The government is planning to develop new coalmines on its own, breaking the decade-old stalemate over the issue.
The coalmines will not be leased out to any foreign or local private sector company or their joint venture (JV) for exploration.
"This time we will focus on utilising local coal. Several studies over utilising local coal are nearing completion," State Minister for Power, Energy and Mineral Resources Nasrul Hamid has told the FE.
He said the government itself will develop the coalmines employing the services of the relevant state-run entities.
"We can engage contractors at best to explore the coalmines," said Mr Hamid while talking about the government's plan for utilising local coal.
Currently, the country has five coalmines, but coal extraction is limited to only one coalmine at Barapukuria in Dinajpur, utilising the underground coalmining method.
The Barapukuria Coal Mining Company Ltd (BCMCL) is annually extracting around 1.0 million tonnes of coal, most of which is consumed by the nearby Barapukuria thermal power plant.
But a large quantity of coal will be required from next year, when a number of coal-fired power plants would start electricity generation.
According to the Power System Master Plan, the government has a plan to generate around 50 per cent of the country's overall electricity from coal, officials said.
To implement the plan, the government will have to generate around 12,000 megawatts (MW) of electricity from coal by 2024, 20,000 MW by 2030, and 30,000 MW by 2041.
But the country currently has only three coal-fired power plants having the total generation capacity of only 524 MW, against the total installed capacity of 17,685 MW.
There are, however, a number of under-construction coal-fired power plant projects, including a 1,320-MW power plant at Rampal, a 1,200-MW plant at Matarbari, four 1,200-MW power plants having the total generation capacity of 4,800 MW at Moheshkhali, and a 1,320-MW plant at Payra.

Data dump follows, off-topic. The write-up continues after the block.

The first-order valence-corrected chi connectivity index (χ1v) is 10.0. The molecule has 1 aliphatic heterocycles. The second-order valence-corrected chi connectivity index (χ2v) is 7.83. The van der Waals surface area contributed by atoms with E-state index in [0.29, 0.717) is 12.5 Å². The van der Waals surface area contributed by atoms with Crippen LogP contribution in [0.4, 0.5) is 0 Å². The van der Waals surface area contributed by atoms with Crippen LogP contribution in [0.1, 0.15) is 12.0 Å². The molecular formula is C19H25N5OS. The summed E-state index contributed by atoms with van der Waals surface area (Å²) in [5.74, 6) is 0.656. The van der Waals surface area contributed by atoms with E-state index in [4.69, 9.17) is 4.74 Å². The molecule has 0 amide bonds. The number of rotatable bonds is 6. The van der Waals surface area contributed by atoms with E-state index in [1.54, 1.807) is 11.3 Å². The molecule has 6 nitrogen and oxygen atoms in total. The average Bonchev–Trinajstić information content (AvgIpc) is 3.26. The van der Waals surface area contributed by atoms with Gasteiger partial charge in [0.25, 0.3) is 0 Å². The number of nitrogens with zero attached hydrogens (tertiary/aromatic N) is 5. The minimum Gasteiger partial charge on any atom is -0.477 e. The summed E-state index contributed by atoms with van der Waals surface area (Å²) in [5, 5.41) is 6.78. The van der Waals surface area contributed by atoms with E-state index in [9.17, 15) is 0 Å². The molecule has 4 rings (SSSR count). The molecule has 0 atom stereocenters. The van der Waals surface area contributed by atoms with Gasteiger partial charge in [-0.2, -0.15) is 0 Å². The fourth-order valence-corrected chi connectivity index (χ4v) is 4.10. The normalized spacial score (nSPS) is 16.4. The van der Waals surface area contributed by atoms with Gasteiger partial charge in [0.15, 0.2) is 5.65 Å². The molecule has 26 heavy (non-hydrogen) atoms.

Agreements have also been signed to set up coal-fired power plants to generate around 1,411 MW of electricity also by private sector companies.
The officials also said the government has so far obtained a report of water modelling and hydro-geological survey on Barapukuria coalmine. The report stated that open-pit mining is possible there, subject to carrying out a mandatory geo-technical feasibility study.
The Institute of Water Modelling, a state-owned entity under the Ministry of Water Resources, suggested that around 344 million cubic metres of water need to be pumped out for its successful management.
The BCMCL and a consortium of Mibrag Consulting International GmbH, Germany, Fugro Consult GmbH, Germany, and Runge Pincock Minarco Ltd, Australia, is carrying out a feasibility study on the development of Dighipara coalmine.
The study aims at estimating the geological and mineable reserves and resources of Dighipara coal basin in detail, and it is expected to be completed by September 30, 2019.
The state-run Petrobangla is carrying out a study to utilise coal bed methane of Jamalganj coalmine.
Sources said Bangladesh has around 2.0 billion tonnes of coal reserves in five coalmines across the country, which is equivalent to 70 TCF of gas.
Of the total coal reserves, Barapukuria coalmine has 390 million metric tonnes (mmt) of coal, Phulbari has 572 mmt coal, Khalaspir has 143 mmt, Dighipara has 400 mmt, and Jamalganj has 1,053 mmt of coal in different depths under ground level.
When contacted, Energy Adviser of the Consumers' Association of Bangladesh (CAB) Professor M Shamsul Alam underscored the necessity of utilising local coal by using environmentally sound and economically feasible method.
He also emphasised transparent and corruption-free coal extraction.
Professor Badrul Imam of Geology Department of Dhaka University welcomed the government's move, but opined against open-pit coalmining.
The country's lone operational Barapukuria coalmine was discovered by the Geological Survey of Bangladesh (GSB) in 1985, and coal extraction from the underground mine began in 2005.
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